Giddy, precarious precision is just right

Noises Off, National Theatre, London
Click to follow
The Independent Culture

Michael Frayn's Noises Off has strong claims to be voted the funniest farce ever written. And the brainiest. It is, after all, a farce about a farce - a meta-farce, no less. It shows us the same company of actors in a ropey seaside-rep farce called Nothing On from three different, mountingly hilarious perspectives.

Michael Frayn's Noises Off has strong claims to be voted the funniest farce ever written. And the brainiest. It is, after all, a farce about a farce - a meta-farce, no less. It shows us the same company of actors in a ropey seaside-rep farce called Nothing On from three different, mountingly hilarious perspectives.

There's the Act One dress rehearsal, then a reverse-angle view from behind the set, then a front-of-house take on a disastrous performance. The brilliant trick is that the frenzied feuds, foibles, and cross-purposes of the actors' real lives upstage the comparatively anaemic cock-ups in Nothing On.

So Frayn's play is triply theatrical, a point made by default in the amusingly dreadful movie version by Peter Bogdanovich which was a contradiction in terms roughly on the level of trying to mount a synchronised swimming display at the local ice rink. but a lot depends on where you see it. Jeremy Sams's splendidly cast revival in the Lyttelton is undoubtedly a joy and a riot, but through the first half of the evening, I felt that its location, in the temple of Art that is the National Theatre, had a slightly deadening effect on the proceedings.

For obvious reasons, Noises Off works best in the tatty gilt and plush raffishness of the commercial sector - that is to say, in a domain where it would not be inconceivable that you could go to see a play like Nothing On. I'm not saying that it is like watching a Ray Cooney side-splitter in the Greek amphitheatre at Epidaurus, but it is heading that way. And in the early stages, the slightly antiseptic ambience of the Lyttelton seemed to me to expose a faint lack of balls in Frayn's play, which is not, like some of the best farces, written from the genitals as well as from the author's intellectual genius.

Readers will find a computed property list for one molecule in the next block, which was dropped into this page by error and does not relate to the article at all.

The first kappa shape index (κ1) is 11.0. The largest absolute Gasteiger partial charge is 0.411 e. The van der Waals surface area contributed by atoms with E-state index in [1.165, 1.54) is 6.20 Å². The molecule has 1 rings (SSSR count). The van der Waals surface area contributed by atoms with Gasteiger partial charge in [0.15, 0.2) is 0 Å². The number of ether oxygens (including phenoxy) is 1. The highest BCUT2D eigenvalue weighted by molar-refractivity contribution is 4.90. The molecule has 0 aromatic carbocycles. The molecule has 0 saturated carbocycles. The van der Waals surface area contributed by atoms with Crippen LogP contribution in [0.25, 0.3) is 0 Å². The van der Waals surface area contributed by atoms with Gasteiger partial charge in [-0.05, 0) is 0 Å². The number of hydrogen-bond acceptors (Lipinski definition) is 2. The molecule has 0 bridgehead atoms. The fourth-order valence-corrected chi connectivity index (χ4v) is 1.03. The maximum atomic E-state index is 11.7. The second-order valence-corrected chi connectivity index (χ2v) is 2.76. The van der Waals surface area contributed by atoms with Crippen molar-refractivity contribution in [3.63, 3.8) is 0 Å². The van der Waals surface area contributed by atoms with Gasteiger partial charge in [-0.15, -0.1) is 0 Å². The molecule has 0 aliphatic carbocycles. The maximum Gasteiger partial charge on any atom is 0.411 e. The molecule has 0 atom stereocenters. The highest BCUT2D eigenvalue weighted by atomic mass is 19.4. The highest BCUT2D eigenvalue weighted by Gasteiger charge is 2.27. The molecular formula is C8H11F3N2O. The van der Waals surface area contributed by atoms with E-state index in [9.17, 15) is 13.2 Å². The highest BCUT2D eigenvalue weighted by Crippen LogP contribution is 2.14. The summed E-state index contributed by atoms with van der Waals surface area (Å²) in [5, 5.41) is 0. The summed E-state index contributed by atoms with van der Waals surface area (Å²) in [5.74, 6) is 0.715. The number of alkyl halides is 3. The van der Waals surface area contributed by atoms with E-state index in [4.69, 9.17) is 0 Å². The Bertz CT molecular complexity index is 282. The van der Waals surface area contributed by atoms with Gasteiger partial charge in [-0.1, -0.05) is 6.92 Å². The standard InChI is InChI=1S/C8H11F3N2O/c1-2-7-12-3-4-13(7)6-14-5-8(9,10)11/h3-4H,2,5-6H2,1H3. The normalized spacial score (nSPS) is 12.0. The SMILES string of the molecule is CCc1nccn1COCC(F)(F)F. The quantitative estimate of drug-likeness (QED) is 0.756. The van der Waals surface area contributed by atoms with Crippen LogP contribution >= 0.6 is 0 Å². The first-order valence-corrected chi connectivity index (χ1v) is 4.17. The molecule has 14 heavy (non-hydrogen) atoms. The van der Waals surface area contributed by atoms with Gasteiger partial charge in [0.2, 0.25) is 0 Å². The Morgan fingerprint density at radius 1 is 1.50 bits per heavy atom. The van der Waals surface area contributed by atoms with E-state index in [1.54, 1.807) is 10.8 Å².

Once it gets going, though, it wouldn't matter if you performed it in Westminster Abbey during a state funeral: the audience is just helpless. Helping them to be helpless here are some spot-on performances, particularly from Aden Gillett as Garry Lejeune, the smoothie heart-throb thesp. He is complete bliss, flashing desperate attempts at a reassuring smile towards the audience as banisters self-destruct at his touch or vital doors fail to have knobs or domestic telephone wires stretched across the set get between his legs and threaten to rob him of his manhood. The skilled company, which includes those delicious actresses Patricia Hodge and Susie Blake, generate just the right feeling of giddily precarious precision, so that you feel it is not just Nothing On that is inches away from catastrophe, but Noises Off too.

Should such a robustly commercial piece be at the National Theatre, especially as it has just presented Alan Ayckbourn's not dissimilar House and Garden? The answer is no. In the morning, I will be able to work myself into a state of indignation. Right now, I am too elated to care.

Comments